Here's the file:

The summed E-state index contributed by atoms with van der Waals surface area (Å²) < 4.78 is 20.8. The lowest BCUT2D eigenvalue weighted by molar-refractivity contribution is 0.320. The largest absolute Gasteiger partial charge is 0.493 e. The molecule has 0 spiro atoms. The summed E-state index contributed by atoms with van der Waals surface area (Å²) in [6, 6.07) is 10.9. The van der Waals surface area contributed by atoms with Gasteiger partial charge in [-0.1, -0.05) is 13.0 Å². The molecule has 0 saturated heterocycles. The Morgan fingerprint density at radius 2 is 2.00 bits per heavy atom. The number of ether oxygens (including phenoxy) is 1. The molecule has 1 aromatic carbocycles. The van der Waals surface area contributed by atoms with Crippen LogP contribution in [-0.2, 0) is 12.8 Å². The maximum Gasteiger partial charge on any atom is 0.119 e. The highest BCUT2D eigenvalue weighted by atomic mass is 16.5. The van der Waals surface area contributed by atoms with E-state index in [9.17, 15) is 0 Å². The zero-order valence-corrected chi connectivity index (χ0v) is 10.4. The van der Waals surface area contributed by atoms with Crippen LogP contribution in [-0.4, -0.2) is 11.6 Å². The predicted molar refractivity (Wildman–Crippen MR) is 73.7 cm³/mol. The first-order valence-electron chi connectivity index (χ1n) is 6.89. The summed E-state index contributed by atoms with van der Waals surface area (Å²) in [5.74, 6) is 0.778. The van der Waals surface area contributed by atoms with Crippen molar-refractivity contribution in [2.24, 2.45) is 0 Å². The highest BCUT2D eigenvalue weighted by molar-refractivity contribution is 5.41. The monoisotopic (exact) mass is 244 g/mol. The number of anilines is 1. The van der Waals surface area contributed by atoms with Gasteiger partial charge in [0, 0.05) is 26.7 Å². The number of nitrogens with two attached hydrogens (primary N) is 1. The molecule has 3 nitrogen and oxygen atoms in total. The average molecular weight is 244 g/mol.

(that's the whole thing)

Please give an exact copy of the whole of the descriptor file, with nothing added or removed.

The summed E-state index contributed by atoms with van der Waals surface area (Å²) < 4.78 is 20.8. The lowest BCUT2D eigenvalue weighted by molar-refractivity contribution is 0.320. The largest absolute Gasteiger partial charge is 0.493 e. The molecule has 0 spiro atoms. The summed E-state index contributed by atoms with van der Waals surface area (Å²) in [6, 6.07) is 10.9. The van der Waals surface area contributed by atoms with Gasteiger partial charge in [-0.1, -0.05) is 13.0 Å². The molecule has 0 saturated heterocycles. The Morgan fingerprint density at radius 2 is 2.00 bits per heavy atom. The number of ether oxygens (including phenoxy) is 1. The molecule has 1 aromatic carbocycles. The van der Waals surface area contributed by atoms with Crippen LogP contribution in [-0.2, 0) is 12.8 Å². The maximum Gasteiger partial charge on any atom is 0.119 e. The highest BCUT2D eigenvalue weighted by atomic mass is 16.5. The van der Waals surface area contributed by atoms with E-state index in [9.17, 15) is 0 Å². The zero-order valence-corrected chi connectivity index (χ0v) is 10.4. The van der Waals surface area contributed by atoms with Crippen LogP contribution in [-0.4, -0.2) is 11.6 Å². The predicted molar refractivity (Wildman–Crippen MR) is 73.7 cm³/mol. The first-order valence-electron chi connectivity index (χ1n) is 6.89. The summed E-state index contributed by atoms with van der Waals surface area (Å²) in [5.74, 6) is 0.778. The van der Waals surface area contributed by atoms with Crippen molar-refractivity contribution in [2.24, 2.45) is 0 Å². The highest BCUT2D eigenvalue weighted by molar-refractivity contribution is 5.41. The monoisotopic (exact) mass is 244 g/mol. The number of anilines is 1. The van der Waals surface area contributed by atoms with Gasteiger partial charge in [0, 0.05) is 26.7 Å². The number of nitrogens with two attached hydrogens (primary N) is 1. The molecule has 3 nitrogen and oxygen atoms in total. The average molecular weight is 244 g/mol.